The Orion probe was placed in a distant lunar orbit on the tenth day of the Artemis 1 mission, the US Space Agency (NASA) announced yesterday (Friday), according to the French news agency.
And the agency said in a blog post that during “Orion’s” presence in this lunar orbit, flight controllers “will monitor the vehicle’s vital systems and conduct audits related to the deep space environment.”
This new capsule is now at a distance of about 64,000 km from the moon, to which it should carry astronauts in the coming years, for the first time since the last American flight as part of the “Apollo” mission in 1972.
At this distance, the vehicle will need at least 6 days to fly halfway around the moon before starting the journey back to Earth.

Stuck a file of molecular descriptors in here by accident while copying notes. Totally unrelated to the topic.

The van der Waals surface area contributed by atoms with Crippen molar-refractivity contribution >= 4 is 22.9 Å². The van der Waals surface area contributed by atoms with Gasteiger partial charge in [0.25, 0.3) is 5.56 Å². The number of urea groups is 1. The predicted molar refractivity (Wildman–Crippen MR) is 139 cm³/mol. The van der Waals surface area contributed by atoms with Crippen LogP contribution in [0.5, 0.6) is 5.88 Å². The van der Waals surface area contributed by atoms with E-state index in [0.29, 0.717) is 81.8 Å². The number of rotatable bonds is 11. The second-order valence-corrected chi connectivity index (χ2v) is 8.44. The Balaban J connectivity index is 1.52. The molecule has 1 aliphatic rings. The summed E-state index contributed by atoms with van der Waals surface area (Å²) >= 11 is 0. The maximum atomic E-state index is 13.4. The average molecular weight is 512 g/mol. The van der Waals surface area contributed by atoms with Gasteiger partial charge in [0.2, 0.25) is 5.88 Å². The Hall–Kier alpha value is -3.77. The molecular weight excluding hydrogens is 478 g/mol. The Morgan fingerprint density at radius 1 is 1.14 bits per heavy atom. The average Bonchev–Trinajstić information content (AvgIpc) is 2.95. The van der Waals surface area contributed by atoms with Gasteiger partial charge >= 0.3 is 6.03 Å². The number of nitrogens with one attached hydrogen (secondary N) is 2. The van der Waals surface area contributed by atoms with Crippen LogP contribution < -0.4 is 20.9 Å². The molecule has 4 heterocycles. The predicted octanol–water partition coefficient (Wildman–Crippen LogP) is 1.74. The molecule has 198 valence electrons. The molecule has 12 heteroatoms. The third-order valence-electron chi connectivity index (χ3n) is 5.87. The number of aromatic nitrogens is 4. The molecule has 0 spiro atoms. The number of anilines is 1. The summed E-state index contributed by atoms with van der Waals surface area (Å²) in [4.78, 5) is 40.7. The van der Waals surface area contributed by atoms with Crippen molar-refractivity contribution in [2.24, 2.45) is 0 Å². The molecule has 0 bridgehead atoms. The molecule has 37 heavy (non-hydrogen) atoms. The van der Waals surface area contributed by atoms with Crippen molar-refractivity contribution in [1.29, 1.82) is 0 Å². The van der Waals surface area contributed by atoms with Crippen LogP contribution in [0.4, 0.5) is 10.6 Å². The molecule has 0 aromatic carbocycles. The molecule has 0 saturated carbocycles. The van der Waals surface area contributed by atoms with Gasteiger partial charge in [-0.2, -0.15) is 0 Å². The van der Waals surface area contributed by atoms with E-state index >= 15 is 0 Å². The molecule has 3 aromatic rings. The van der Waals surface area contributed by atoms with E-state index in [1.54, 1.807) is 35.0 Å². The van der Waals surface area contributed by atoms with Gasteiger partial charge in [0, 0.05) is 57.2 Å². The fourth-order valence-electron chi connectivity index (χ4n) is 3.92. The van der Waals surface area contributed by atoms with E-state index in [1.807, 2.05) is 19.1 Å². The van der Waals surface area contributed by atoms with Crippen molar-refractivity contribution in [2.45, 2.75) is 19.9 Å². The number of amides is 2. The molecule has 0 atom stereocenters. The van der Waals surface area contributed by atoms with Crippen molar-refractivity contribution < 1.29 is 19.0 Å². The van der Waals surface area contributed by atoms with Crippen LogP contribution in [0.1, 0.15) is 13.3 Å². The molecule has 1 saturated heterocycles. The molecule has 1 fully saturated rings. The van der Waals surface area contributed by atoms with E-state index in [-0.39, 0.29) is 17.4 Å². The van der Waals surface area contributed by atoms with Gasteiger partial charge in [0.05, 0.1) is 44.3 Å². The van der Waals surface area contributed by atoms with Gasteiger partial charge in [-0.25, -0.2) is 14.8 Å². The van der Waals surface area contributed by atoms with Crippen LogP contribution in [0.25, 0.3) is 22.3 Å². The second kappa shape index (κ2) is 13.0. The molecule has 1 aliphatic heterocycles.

This first unmanned test flight aims to ensure the safety of the vehicle.
Landing is scheduled in the Pacific Ocean on December 11, just over 25 days from the start of the flight.
The success of this mission governs the future of the next mission, “Artemis 2,” which will carry astronauts around the moon without landing, and then “Artemis 3,” which will finally allow humans to return to the moon’s surface. These missions are expected to officially take place in 2024 and 2025, respectively.
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